Richard Attenborough
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Born in Cambridge, Cambridgeshire
Born on 29th of August 1923
British hero of the week August 25th 2014

Richard Samuel Attenborough, CBE, was born 29th August 1923. He is an English actor, director and producer and elder brother of naturalist and wildlife filmmaker, Sir David Attenborough. He was born in Cambridge, the eldest son of Levi, a scholar and academic administrator, and Mary, a founding member of the Marriage Guidance Council. Attenborough was educated at Wyggeston Grammar School in Leicester before attending the Royal Academy of Dramatic Art. He served in the RAF during World War II. His film career began in 1942 when he appeared in 'In Which We Serve'. His breakthrough role was playing a psychopathic gangster in 'Brighton Rock' in 1947. He was one of the original cast members of the West End production of Agatha Christie's 'The Mousetrap' which first opened in 1952. He and his wife, actress Sheila Sim, both appeared in the play. The couple have been married since 1945 and had 3 children. Sadly, his elder daughter, Jane Holland and his granddaughter died in the 2004 Tsunami in the Indian Ocean. Richard's son Michael Attenborough is also a director. Attenborough worked in British comedy films such as 'Private's Progress' and 'I'm All Right Jack' in the 1950s. He also formed a production company, Beaver Films, with Bryan Forbes and developed his role as a producer on projects including 'The League of Gentlemen', 'The Angry Silence' and 'Whistle Down the Wind'. His film debut as a director was the screen version of the hit musical, 'Oh What a Lovely War' in 1969, and his acting appearances started to become more sporadic. However, he won a BAFTA Award for Best Actor for his role of the Regimental Sergeant Major in 'Guns at Batasi', as well appearing in 'The Great Escape', his first appearance in a major Hollywood blockbuster. In 1967 and 1968 he won Golden Globe Awards for Best Supporting Actor in the films 'The Sand Pebbles' and 'Doctor Dolittle'. His directing work took over and he directed 2 epic period films, 'Young Winston' in 1972, 'A Bridge Too Far' in 1977, and in 1982 he won an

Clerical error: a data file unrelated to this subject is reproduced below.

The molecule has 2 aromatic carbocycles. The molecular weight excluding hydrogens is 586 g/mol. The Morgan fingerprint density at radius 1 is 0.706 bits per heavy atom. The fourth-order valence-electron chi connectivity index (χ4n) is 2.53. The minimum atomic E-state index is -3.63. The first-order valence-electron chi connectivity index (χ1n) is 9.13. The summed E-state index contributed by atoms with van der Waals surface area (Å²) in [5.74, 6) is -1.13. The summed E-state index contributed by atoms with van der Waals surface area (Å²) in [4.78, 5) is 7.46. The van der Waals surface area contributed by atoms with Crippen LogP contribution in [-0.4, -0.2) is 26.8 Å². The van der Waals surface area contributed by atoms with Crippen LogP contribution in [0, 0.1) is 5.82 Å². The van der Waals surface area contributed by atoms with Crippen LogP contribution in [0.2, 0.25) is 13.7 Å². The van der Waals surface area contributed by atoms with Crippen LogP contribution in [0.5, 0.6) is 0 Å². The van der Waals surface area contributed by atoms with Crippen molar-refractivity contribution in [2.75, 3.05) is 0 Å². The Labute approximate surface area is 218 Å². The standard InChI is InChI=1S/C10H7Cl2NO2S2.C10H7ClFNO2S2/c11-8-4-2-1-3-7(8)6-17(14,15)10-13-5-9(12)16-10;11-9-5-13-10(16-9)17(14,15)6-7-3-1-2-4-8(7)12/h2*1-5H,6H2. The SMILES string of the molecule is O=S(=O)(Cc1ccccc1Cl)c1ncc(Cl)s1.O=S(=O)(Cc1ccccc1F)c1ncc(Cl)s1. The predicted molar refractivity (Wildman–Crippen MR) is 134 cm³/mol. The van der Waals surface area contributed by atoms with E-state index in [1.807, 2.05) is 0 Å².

Oscar for Directing the epic, 'Gandhi'. He also produced 'Gandhi', which won the Academy Award for Best Picture. He was nominated for Golden Globe Awards for Best Director for the screen version of the musical, 'A Chorus Line', as well as the story of anti-apartheid activist Steve Biko in 'Cry Freedom'. A return to acting saw him star in Steven Spielberg's 'Jurassic Park' in 1993 as well as the 1997 sequel, and in 1994 he appeared in the remake of 'Miracle on 34th Street'. His most recent films as a director and producer include 'Chaplin' in 1992 and 'Shadowlands' in 1993 and 'In Love and War' in 1996. Throughout his career on and behind the stage and screen, he has juggled various positions overseeing arts, media and charitable organizations including President of RADA, President of BAFTA, President of the Gandhi Foundation, President of the National Film & Television School, Chairman of Capital Radio, Chairman of Goldcrest Films, and Deputy Chairman and Chairman of Channel Four Television between 1982 to 1992. He is passionate about Chelsea Football Club and served as director between 1969 to 1982 and since 1993 has been Life Vice President. He fervently believes in education for all, regardless of race, creed or religion, and is patron of the United World Colleges as well as Chancellor of the University of Sussex. He is a patron of University College, Leicester, where his father was the one time principal, and the university's Richard Attenborough Centre for Disability and the Arts was opened in 1997 in his honour. He received a CBE in 1967, was knighted in 1976 and made Baron Attenborough of Richmond upon Thames in 1993.

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